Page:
Greg Breining

Greg Breining is a Minnesota-based journalist and author who writes about science, travel and nature for national and regional magazines, including Audubon, Ensia, and National Geographic Traveler. His books about travel and the natural world include Super Volcano, the story of the active volcano beneath Yellowstone, and Wild Shore, an account of two seasons kayaking around Lake Superior. His newest book, Paddle North: Canoeing the Boundary Waters-Quetico Wilderness, with photographer Layne Kennedy, was published by Minnesota Historical Society Press.

 

Posts

  • Tangled up in green

    Tangled Up In Green

    As the forest biomass industry ramps up, harvesting wood for energy is coming under increasing scrutiny.

  • Klaus Puettmann in his 11,250-acre forest “laboratory” near OSU

    Forest Biodiversity: “Managing for Complexity”

    In the future, land managers, ecologists, and the public may have to adjust their ideas about diversity. And what resilience means. And the value of looking back to see what a landscape looked like before European settlers appeared on the scene.

  • Planning a Future Forest

    Planning a Future Forest

    This spring in northeastern Minnesota, contractors for The Nature Conservancy (TNC) fanned out in a pine and aspen-studded forest north of Lake Superior and plunged steel hoedads into the rocky soil.

  • RFS Under Fire

    The Renewable Fuel Standard Under Fire

    During last summer’s blistering drought, meat industry representatives and governors from nearly a dozen states petitioned the federal government to ease up on the Renewable Fuel Standard (RFS), which mandates the use of renewable fuels, including ethanol. Since most ethanol in the U.S. is made from corn and corn prices were already high from the drought, they argued that the ethanol requirement would put more strain on the corn supply, forcing up the cost of groceries and livestock feed.

  • The Cellulosic Biofuels Odyssey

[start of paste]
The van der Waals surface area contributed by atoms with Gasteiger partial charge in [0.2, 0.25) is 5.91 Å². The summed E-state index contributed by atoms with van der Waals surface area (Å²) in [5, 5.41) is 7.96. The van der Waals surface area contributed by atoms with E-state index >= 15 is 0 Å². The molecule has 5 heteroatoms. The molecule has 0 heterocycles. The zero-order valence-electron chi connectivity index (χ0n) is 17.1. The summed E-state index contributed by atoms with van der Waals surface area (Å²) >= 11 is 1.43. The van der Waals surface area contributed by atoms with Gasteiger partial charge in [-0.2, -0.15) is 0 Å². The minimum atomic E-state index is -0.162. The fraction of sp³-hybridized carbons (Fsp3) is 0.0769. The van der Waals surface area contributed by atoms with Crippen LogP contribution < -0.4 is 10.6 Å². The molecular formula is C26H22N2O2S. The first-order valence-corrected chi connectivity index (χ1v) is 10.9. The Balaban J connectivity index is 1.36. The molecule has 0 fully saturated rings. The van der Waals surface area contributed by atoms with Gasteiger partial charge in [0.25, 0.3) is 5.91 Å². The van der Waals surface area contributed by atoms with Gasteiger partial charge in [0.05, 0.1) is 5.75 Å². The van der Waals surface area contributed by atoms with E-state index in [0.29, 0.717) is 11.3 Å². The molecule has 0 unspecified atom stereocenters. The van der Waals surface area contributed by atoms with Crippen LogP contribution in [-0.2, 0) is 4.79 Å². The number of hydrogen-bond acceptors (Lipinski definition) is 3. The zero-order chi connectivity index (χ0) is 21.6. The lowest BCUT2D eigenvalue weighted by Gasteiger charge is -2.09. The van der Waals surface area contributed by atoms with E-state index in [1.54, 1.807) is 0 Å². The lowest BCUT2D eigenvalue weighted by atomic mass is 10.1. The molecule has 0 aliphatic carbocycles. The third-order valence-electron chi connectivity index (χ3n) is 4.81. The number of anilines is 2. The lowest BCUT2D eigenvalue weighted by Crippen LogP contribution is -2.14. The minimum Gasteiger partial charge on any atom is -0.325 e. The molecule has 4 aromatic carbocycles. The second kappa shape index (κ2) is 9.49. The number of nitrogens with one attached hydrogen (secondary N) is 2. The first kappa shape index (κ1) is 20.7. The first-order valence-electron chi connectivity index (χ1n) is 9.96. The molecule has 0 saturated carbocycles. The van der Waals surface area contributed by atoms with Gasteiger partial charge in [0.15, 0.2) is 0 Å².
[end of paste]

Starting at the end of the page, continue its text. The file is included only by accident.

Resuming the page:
The Odyssey: Cellulosic Biofuels Cross the Finish Line

    When Bioenergy Connection first covered the progress to commercial cellulosic ethanol in 2011, a dozen biofuel companies were claiming they would go big by 2015. After years of industry-wide anticipation and delays, commercial-scale cellulosic ethanol is finally here. What can we learn from the pioneers?

  • Biomass Diesel

    Biomass Diesel: Rising Star of the Renewable Fuel Standard

    While cellulosic ethanol is just getting off the ground, the production of biomass-based diesel has climbed steadily, generally meeting its target volumes in the revised Renewable Fuel Standard (RFS2) with capacity to spare.

  • GranBio 101: Secrets to Its Success

    GranBio was created in June 2011. By September 2014, it was producing cellulosic ethanol at commercial scale. How did this dark horse beat out several long-established players in its race to the finish line?

  • Designing a Low-Carbon Fuel Standard: An Interview with Dr. Madhu Khanna

    What could save Americans $441 billion by 2035? According to Dr. Madhu Khanna, an environmental economist at the University of Illinois at Urbana-Champaign and a lead researcher at the Energy Biosciences Institute, it’s a national Low-Carbon Fuel Standard.

  • Lee Lynd: Leading the Sustainability Revolution

    If you talk to Lee Lynd, read his papers and articles, or listen to his public talks, you will likely hear one of his favorite sayings.

  • Biofuels on 'Marginal' Lands

    Land Matters: Sizing Up the Bioenergy Potential of Marginal Lands

    During 2007–8, world food prices exploded. Rising corn prices triggered Mexico’s “tortilla riots.” The sudden quadrupling of rice prices alarmed East Asia policymakers. Soaring prices triggered a wave of speculation about underlying causes.